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Hang in there, musicians

After reading your article concerning the fire at Friar Tuck’s and the impact concerning musicians losing their main venue to help keep the wolf from the door, I feel a little-known reality should be addressed.

Having spent 75 years pursuing music in all forms prior to rock and rap I feel qualified to espouse a musician’s life and hope for a career that’s elusive at best. Having started at the age of 15 during the Depression, opportunity was nonexistent and inexperience led to playing anywhere available for very little or no money, relying on gratuities, which were sparse. I managed to improve musically and through the advent of the amplified guitar, eventually became staff guitarist at CBS. Having reached the pinnacle of my profession, I felt secure. Guess what? Staff musicians were replaced by disc jockeys, and the music profession become packaged visual entertainment having little to do with musical expertise, mainly showmanship. In radio’s heyday people were forced to listen, but television changed that.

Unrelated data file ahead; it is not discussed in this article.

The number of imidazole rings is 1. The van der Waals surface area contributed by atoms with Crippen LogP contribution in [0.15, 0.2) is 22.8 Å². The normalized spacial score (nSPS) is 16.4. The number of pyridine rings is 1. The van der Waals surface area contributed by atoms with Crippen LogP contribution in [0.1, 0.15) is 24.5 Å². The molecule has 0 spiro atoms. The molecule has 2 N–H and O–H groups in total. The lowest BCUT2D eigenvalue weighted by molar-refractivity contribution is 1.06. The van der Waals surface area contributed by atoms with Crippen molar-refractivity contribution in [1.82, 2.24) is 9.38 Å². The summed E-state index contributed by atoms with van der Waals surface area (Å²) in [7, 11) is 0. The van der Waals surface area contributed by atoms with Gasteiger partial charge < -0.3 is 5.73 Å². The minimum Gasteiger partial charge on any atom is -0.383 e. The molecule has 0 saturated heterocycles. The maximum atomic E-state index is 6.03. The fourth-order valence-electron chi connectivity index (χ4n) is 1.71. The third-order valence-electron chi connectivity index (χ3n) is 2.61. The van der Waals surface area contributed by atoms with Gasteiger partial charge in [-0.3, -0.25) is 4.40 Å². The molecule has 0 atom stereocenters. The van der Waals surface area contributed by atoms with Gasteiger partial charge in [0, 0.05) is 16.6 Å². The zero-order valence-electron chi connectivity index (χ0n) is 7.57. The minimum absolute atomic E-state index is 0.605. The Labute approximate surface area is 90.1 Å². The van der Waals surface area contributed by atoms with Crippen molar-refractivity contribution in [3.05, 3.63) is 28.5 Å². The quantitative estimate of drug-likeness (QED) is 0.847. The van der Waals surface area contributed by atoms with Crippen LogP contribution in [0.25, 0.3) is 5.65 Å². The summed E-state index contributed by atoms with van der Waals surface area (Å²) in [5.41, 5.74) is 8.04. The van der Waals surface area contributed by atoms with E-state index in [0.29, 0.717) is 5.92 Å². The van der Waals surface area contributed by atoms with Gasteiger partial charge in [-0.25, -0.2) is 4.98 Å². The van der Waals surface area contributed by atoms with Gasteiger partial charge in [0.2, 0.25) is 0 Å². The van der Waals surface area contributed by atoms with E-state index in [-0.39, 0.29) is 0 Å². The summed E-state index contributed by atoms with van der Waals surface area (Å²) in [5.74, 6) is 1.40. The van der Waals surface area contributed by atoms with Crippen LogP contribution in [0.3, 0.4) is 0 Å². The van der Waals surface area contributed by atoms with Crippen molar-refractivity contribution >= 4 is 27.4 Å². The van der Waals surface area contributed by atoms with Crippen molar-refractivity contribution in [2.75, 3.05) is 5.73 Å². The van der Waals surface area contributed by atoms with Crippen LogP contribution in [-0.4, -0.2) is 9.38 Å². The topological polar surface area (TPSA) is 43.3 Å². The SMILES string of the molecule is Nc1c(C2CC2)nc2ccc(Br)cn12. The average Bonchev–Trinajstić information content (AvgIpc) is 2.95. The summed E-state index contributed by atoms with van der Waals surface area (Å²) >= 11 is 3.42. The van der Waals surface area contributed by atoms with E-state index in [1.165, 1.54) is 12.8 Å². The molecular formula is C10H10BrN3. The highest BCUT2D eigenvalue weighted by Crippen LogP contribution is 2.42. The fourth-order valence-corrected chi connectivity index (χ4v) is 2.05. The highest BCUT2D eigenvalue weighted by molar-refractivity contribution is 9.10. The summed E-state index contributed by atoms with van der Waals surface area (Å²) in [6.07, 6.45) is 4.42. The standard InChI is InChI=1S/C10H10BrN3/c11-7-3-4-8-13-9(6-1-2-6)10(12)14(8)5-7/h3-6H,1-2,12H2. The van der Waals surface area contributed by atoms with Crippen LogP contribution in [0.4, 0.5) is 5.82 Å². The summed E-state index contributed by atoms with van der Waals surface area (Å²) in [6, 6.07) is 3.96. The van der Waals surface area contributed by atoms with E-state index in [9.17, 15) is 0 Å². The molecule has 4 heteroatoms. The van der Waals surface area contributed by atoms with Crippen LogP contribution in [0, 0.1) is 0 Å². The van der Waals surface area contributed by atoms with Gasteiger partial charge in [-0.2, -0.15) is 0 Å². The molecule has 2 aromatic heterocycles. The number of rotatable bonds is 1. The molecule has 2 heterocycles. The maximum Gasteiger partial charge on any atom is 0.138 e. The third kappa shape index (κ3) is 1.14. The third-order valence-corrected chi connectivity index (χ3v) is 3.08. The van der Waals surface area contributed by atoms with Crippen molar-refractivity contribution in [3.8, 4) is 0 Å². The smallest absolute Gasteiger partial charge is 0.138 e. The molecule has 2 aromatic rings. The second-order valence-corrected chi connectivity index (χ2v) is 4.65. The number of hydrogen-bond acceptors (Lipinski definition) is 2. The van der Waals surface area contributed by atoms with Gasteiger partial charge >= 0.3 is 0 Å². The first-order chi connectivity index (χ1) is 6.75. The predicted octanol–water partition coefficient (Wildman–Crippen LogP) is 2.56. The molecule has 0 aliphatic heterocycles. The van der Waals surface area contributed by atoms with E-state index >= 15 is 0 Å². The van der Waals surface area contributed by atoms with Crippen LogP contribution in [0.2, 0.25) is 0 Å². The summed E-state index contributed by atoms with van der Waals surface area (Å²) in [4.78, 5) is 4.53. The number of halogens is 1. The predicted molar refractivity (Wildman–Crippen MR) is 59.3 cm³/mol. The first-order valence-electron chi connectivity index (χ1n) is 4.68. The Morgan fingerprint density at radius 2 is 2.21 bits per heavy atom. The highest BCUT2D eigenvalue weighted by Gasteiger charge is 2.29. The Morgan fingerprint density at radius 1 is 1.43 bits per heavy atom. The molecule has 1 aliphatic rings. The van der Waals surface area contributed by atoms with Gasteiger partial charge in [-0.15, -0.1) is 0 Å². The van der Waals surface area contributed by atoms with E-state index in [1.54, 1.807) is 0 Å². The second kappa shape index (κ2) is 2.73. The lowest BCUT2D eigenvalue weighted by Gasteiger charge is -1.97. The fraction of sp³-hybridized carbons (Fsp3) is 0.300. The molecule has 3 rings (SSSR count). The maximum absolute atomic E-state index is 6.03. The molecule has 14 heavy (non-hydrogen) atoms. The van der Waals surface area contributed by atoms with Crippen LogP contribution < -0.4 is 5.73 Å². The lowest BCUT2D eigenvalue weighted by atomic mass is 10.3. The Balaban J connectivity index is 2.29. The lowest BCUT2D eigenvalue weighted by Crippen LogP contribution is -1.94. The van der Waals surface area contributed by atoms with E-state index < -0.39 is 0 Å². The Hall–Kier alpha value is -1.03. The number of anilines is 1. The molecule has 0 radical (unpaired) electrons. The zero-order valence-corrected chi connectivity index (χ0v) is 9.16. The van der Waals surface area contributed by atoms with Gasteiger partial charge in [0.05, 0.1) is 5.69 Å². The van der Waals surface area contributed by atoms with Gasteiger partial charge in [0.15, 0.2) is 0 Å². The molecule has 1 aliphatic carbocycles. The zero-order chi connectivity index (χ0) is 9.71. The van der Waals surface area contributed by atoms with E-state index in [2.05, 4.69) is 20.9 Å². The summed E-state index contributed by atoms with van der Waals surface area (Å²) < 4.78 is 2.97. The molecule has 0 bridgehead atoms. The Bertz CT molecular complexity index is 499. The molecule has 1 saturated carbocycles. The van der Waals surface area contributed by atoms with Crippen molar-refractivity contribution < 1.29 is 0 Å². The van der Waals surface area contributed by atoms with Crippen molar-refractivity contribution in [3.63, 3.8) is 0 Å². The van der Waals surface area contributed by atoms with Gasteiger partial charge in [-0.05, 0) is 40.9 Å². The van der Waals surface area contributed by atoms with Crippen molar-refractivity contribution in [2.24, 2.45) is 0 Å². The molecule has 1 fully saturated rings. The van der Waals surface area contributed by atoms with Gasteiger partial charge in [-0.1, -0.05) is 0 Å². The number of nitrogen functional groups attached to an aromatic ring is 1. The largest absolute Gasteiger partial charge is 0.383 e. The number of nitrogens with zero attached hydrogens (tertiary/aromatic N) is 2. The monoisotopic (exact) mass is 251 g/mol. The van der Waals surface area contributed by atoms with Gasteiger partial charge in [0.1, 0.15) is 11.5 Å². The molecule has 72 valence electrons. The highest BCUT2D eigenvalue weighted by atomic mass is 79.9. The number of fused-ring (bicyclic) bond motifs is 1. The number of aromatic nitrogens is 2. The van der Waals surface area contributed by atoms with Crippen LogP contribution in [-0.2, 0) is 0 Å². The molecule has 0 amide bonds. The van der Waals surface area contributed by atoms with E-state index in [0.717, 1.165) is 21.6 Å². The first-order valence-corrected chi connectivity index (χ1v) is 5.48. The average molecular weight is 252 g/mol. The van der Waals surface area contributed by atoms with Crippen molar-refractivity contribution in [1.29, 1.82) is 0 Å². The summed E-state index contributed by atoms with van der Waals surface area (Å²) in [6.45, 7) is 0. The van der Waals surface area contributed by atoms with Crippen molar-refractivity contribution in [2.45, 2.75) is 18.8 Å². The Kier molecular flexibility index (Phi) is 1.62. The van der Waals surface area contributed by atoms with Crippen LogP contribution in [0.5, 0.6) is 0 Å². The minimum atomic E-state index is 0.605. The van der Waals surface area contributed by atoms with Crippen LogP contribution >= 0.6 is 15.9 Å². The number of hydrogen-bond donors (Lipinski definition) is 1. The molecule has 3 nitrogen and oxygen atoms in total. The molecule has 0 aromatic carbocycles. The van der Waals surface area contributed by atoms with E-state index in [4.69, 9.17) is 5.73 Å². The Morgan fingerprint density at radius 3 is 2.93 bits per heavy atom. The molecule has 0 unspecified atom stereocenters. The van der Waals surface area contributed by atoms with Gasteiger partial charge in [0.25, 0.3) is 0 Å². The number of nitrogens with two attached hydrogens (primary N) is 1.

My point being that musicians, no matter how proficient, have little or no place to display their wares. An entertainer can be packaged and promoted through the many avenues the industry controls. There are some fine guitarists throughout the world unable to survive on their talent, so they must use music as an avocation. Musicians love to play, whether it be for the public or private get-togethers, so demand little in compensation. Although music is categorized as a luxury business, think about life with no music. I guess there’s still some blacksmiths in the world; perhaps they should unite with musicians and play the anvil chorus.




Hang in there, guys (I feel your pain).

Frank Haggerty

Penn Valley


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